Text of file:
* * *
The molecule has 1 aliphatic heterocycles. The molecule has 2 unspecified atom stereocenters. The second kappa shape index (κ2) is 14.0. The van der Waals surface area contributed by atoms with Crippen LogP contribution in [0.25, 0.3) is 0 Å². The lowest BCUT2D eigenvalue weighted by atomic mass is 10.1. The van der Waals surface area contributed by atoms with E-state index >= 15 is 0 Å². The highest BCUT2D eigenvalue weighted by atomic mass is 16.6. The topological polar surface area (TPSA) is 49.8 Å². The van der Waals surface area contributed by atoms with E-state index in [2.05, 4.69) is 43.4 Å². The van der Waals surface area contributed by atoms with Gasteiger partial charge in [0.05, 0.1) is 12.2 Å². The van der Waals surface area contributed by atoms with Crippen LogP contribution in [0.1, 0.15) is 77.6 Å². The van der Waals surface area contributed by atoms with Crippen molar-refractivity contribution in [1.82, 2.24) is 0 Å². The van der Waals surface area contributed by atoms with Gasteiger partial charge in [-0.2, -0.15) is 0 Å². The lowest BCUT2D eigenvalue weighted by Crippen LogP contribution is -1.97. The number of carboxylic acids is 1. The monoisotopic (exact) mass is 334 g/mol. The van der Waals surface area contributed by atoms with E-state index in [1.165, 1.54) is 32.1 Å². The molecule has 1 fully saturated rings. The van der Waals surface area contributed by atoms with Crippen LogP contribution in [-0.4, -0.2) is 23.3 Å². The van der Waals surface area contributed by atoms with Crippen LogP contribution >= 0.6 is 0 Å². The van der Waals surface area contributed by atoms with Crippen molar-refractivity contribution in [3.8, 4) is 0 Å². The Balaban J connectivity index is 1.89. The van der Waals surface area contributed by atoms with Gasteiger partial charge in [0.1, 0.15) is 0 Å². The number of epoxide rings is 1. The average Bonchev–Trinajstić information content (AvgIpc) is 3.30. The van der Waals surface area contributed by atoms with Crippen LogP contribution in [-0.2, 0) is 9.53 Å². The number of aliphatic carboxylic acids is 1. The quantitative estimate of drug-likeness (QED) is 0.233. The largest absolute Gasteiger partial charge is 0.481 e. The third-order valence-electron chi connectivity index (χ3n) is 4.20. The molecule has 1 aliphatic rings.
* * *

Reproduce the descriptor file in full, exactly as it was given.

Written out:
The molecule has 1 aliphatic heterocycles. The molecule has 2 unspecified atom stereocenters. The second kappa shape index (κ2) is 14.0. The van der Waals surface area contributed by atoms with Crippen LogP contribution in [0.25, 0.3) is 0 Å². The lowest BCUT2D eigenvalue weighted by atomic mass is 10.1. The van der Waals surface area contributed by atoms with E-state index >= 15 is 0 Å². The highest BCUT2D eigenvalue weighted by atomic mass is 16.6. The topological polar surface area (TPSA) is 49.8 Å². The van der Waals surface area contributed by atoms with E-state index in [2.05, 4.69) is 43.4 Å². The van der Waals surface area contributed by atoms with Gasteiger partial charge in [0.05, 0.1) is 12.2 Å². The van der Waals surface area contributed by atoms with Crippen LogP contribution in [0.1, 0.15) is 77.6 Å². The van der Waals surface area contributed by atoms with Crippen molar-refractivity contribution in [1.82, 2.24) is 0 Å². The van der Waals surface area contributed by atoms with Gasteiger partial charge in [-0.2, -0.15) is 0 Å². The lowest BCUT2D eigenvalue weighted by Crippen LogP contribution is -1.97. The number of carboxylic acids is 1. The monoisotopic (exact) mass is 334 g/mol. The van der Waals surface area contributed by atoms with E-state index in [1.165, 1.54) is 32.1 Å². The molecule has 1 fully saturated rings. The van der Waals surface area contributed by atoms with Crippen LogP contribution in [-0.4, -0.2) is 23.3 Å². The van der Waals surface area contributed by atoms with Crippen LogP contribution >= 0.6 is 0 Å². The van der Waals surface area contributed by atoms with Crippen molar-refractivity contribution in [3.8, 4) is 0 Å². The Balaban J connectivity index is 1.89. The van der Waals surface area contributed by atoms with Gasteiger partial charge in [0.1, 0.15) is 0 Å². The number of epoxide rings is 1. The average Bonchev–Trinajstić information content (AvgIpc) is 3.30. The van der Waals surface area contributed by atoms with Crippen LogP contribution in [-0.2, 0) is 9.53 Å². The number of aliphatic carboxylic acids is 1. The quantitative estimate of drug-likeness (QED) is 0.233. The largest absolute Gasteiger partial charge is 0.481 e. The third-order valence-electron chi connectivity index (χ3n) is 4.20. The molecule has 1 aliphatic rings.